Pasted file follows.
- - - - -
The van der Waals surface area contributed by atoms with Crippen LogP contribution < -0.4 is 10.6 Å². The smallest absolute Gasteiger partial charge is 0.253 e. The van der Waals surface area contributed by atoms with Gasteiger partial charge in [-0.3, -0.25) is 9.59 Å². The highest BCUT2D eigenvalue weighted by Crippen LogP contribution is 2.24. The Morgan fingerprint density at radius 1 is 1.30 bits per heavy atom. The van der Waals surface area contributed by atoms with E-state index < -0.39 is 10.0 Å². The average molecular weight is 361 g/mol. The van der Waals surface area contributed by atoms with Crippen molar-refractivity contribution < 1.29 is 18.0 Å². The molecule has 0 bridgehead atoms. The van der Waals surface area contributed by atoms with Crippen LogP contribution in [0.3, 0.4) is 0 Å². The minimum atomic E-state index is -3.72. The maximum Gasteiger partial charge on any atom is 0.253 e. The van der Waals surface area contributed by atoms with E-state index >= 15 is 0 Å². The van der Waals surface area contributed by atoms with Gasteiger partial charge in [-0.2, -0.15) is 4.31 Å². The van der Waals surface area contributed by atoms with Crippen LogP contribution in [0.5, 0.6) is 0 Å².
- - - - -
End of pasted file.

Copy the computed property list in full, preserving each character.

The van der Waals surface area contributed by atoms with Crippen LogP contribution < -0.4 is 10.6 Å². The smallest absolute Gasteiger partial charge is 0.253 e. The van der Waals surface area contributed by atoms with Gasteiger partial charge in [-0.3, -0.25) is 9.59 Å². The highest BCUT2D eigenvalue weighted by Crippen LogP contribution is 2.24. The Morgan fingerprint density at radius 1 is 1.30 bits per heavy atom. The van der Waals surface area contributed by atoms with E-state index < -0.39 is 10.0 Å². The average molecular weight is 361 g/mol. The van der Waals surface area contributed by atoms with Crippen molar-refractivity contribution < 1.29 is 18.0 Å². The molecule has 0 bridgehead atoms. The van der Waals surface area contributed by atoms with Crippen LogP contribution in [0.3, 0.4) is 0 Å². The minimum atomic E-state index is -3.72. The maximum Gasteiger partial charge on any atom is 0.253 e. The van der Waals surface area contributed by atoms with E-state index >= 15 is 0 Å². The van der Waals surface area contributed by atoms with Gasteiger partial charge in [-0.2, -0.15) is 4.31 Å². The van der Waals surface area contributed by atoms with Crippen LogP contribution in [0.5, 0.6) is 0 Å².